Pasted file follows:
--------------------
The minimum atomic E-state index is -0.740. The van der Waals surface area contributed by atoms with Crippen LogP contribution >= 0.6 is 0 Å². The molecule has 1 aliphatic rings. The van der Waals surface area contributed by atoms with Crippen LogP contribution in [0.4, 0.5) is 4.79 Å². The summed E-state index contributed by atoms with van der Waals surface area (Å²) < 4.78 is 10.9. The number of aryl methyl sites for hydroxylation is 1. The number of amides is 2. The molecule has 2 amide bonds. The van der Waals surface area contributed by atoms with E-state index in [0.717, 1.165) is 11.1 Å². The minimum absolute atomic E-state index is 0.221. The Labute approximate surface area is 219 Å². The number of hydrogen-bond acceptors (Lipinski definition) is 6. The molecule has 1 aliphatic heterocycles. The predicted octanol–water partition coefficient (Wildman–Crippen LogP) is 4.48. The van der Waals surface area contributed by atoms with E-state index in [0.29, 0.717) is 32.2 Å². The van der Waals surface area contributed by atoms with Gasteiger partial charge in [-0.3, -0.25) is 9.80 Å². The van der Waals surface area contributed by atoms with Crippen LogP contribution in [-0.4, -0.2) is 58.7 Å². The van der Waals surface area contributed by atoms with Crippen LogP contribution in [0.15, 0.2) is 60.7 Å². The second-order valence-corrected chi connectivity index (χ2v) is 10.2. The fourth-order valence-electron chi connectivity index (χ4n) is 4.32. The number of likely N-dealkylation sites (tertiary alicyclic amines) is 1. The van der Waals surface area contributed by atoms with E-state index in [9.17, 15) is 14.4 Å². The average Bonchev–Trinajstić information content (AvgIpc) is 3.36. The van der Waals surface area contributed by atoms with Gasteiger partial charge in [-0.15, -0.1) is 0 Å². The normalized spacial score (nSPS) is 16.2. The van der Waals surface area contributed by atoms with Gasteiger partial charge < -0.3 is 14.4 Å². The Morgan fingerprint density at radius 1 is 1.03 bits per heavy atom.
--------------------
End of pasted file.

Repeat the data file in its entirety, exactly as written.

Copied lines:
The minimum atomic E-state index is -0.740. The van der Waals surface area contributed by atoms with Crippen LogP contribution >= 0.6 is 0 Å². The molecule has 1 aliphatic rings. The van der Waals surface area contributed by atoms with Crippen LogP contribution in [0.4, 0.5) is 4.79 Å². The summed E-state index contributed by atoms with van der Waals surface area (Å²) < 4.78 is 10.9. The number of aryl methyl sites for hydroxylation is 1. The number of amides is 2. The molecule has 2 amide bonds. The van der Waals surface area contributed by atoms with E-state index in [0.717, 1.165) is 11.1 Å². The minimum absolute atomic E-state index is 0.221. The Labute approximate surface area is 219 Å². The number of hydrogen-bond acceptors (Lipinski definition) is 6. The molecule has 1 aliphatic heterocycles. The predicted octanol–water partition coefficient (Wildman–Crippen LogP) is 4.48. The van der Waals surface area contributed by atoms with E-state index in [0.29, 0.717) is 32.2 Å². The van der Waals surface area contributed by atoms with Gasteiger partial charge in [-0.3, -0.25) is 9.80 Å². The van der Waals surface area contributed by atoms with Crippen LogP contribution in [-0.4, -0.2) is 58.7 Å². The van der Waals surface area contributed by atoms with Crippen LogP contribution in [0.15, 0.2) is 60.7 Å². The second-order valence-corrected chi connectivity index (χ2v) is 10.2. The fourth-order valence-electron chi connectivity index (χ4n) is 4.32. The number of likely N-dealkylation sites (tertiary alicyclic amines) is 1. The van der Waals surface area contributed by atoms with E-state index in [9.17, 15) is 14.4 Å². The average Bonchev–Trinajstić information content (AvgIpc) is 3.36. The van der Waals surface area contributed by atoms with Gasteiger partial charge in [-0.15, -0.1) is 0 Å². The normalized spacial score (nSPS) is 16.2. The van der Waals surface area contributed by atoms with Gasteiger partial charge < -0.3 is 14.4 Å². The Morgan fingerprint density at radius 1 is 1.03 bits per heavy atom.